2. Blood Stains
Defendant next argues that trial defense counsel was ineffective for failing (1) to object to the State's characterization of stains on defendant's clothing as blood and (2) to obtain a forensic expert to examine the stains. As the State notes, however, this issue is barred by the doctrines of res judicata and waiver. This court found the State's characterization of the stains as blood proper in defendant's direct appeal. ( Thomas, 137 Ill. 2d at 527.) While defendant did not raise the characterization-of-stains argument in the form of ineffective assistance of counsel in his direct appeal, principles of res judicata still apply:
"We recognize, as does apparently the State, the ease with which a petitioner may evade the operation of waiver and res judicata by couching his claims in the context of ineffective assistance. In that regard, we reiterate the rule that a petitioner cannot obtain relief under the Post-Conviction Hearing Act by simply 'rephrasing previously addressed issues in constitutional terms' in his petition. ( People v. Gaines (1984), 105 Ill. 2d 79, 90, 85 Ill. Dec. 269, 473 N.E.2d 868; Silagy, 116 Ill. 2d at 371.) Such claims will be properly defeated by operation of waiver and res judicata." ( People v. Flores (1992), 153 Ill. 2d 264, 277-78, 180 Ill. Dec. 1, 606 N.E.2d 1078.)
Defendant cannot now argue that trial counsel was ineffective in failing to object to what this court has previously found to have been a proper characterization of evidence. We further note that defendant could have argued this claim as an ineffective-assistance-of-counsel claim in his direct appeal, but did not. As noted, defendant was represented by different counsel on appeal. Thus, this claim is also waived.
We further note that because the State's expert at trial opined that the stains were blood, though she could not be certain, defense counsel had no reason to object to the State's characterization of the evidence. Moreover, according to trial counsel's deposition, defendant informed her that the stains were indeed blood.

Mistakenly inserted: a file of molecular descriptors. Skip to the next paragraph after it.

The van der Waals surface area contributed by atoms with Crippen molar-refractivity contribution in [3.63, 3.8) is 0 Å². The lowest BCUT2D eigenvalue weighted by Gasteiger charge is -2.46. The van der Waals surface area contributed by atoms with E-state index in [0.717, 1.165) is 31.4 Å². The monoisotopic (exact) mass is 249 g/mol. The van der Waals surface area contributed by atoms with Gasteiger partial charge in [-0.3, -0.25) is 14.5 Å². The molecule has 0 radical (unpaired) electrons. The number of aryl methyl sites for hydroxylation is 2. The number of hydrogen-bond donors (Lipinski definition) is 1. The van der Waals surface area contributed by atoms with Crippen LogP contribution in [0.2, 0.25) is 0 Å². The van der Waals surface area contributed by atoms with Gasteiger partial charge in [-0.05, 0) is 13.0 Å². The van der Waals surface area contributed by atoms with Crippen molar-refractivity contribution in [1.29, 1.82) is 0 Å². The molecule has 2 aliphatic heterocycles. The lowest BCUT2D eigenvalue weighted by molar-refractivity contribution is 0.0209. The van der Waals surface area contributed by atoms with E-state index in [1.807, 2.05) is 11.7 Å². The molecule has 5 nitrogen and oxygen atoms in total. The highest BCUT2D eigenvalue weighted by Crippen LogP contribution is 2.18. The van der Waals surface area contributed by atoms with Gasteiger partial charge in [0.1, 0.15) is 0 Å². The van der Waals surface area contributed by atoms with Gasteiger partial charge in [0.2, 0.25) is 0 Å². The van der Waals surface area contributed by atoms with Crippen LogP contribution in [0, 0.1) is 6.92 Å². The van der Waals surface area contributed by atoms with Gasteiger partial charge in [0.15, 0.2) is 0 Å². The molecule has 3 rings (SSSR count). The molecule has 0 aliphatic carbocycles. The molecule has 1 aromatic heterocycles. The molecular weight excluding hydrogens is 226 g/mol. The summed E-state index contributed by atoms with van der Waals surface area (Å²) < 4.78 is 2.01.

Defendant's argument concerning counsel's failure to hire an independant forensic expert to determine whether the stains were blood has been waived. This argument could have been raised in defendant's direct appeal but was not. Moreover, defendant informed her that the stains were blood. Thus, defense counsel had no reason to obtain a forensic expert to examine the stains.
3. Failure to Impeach Moore
Defendant next argues that trial defense counsel was ineffective for failing to impeach a "key witness" about an alleged arrest for a prior sexual assault. Defendant does not specify in his brief the witness to whom he refers, but defendant argued in his post-conviction petition that defense counsel "missed an important area of impeachment, namely that Moore's testimony was unreliable because he had been arrested previously for sexual assault." Attached to defendant's petition was a police report detailing Moore's death. In this report, the reporting officer noted that police sources informed him that Moore had been previously arrested for sexual offenses.
As the State argues, however, even if the information in the police report were true, and defense counsel had obtained Moore's arrest record, evidence of a witness' arrest is not admissible to discredit the witness. (See People v. Norwood (1973), 54 Ill. 2d 253, 257, 296 N.E.2d 852.) Thus, defense counsel could not have used this information to impeach Moore.
4. Defendant's Confession to His Mother
Defendant finally argues that trial defense counsel was ineffective for not requesting a mistrial during the guilt-innocence phase of trial when a lie detector operator testified that defendant admitted to his mother, "I did it." Defendant argues that during cross-examination of this witness, defense counsel impeached the witness with his testimony from a preliminary hearing. According to defendant, the witness' testimony at the preliminary hearing was that defendant told his mother, "I'm sorry."
Defendant has waived this issue for review, however, because it could have been presented on direct review. While post-conviction appellate counsel stated at oral argument that defendant also argued the ineffective assistance of appellate counsel, defendant did not argue this in his brief or post-conviction petition. Arguments raised for the first time during oral argument are waived for review. 134 Ill. 2d R. 341(e)(7); see also People v. Stewart (1988), 121 Ill. 2d 93, 105, 117 Ill. Dec. 187, 520 N.E.2d 348.
We further note that this issue is without merit. At trial, the witness testified on redirect examination that he stated in his report that defendant told his mother he did it. Defendant ignores this as well as the transcript from the preliminary hearing itself at which the following occurred:
"Q. [State's Attorney:] Were you then present for a conversation between the defendant and his mother regarding the death of Darlene Dudek?
A. [Witness:] Walter just said, 'I did it.'
Q. At the conclusion of that--
A. I'm sorry.
He said, 'I'm sorry.
Q. At the conclusion of that, did you leave the room?
A. I walked out."
It thus appears that the witness testified at the preliminary hearing that defendant told his mother both "I dit it" and "I'm sorry."
There is thus no merit to defendant's claims concerning trial counsel's effectiveness during the guilt-innocence phase.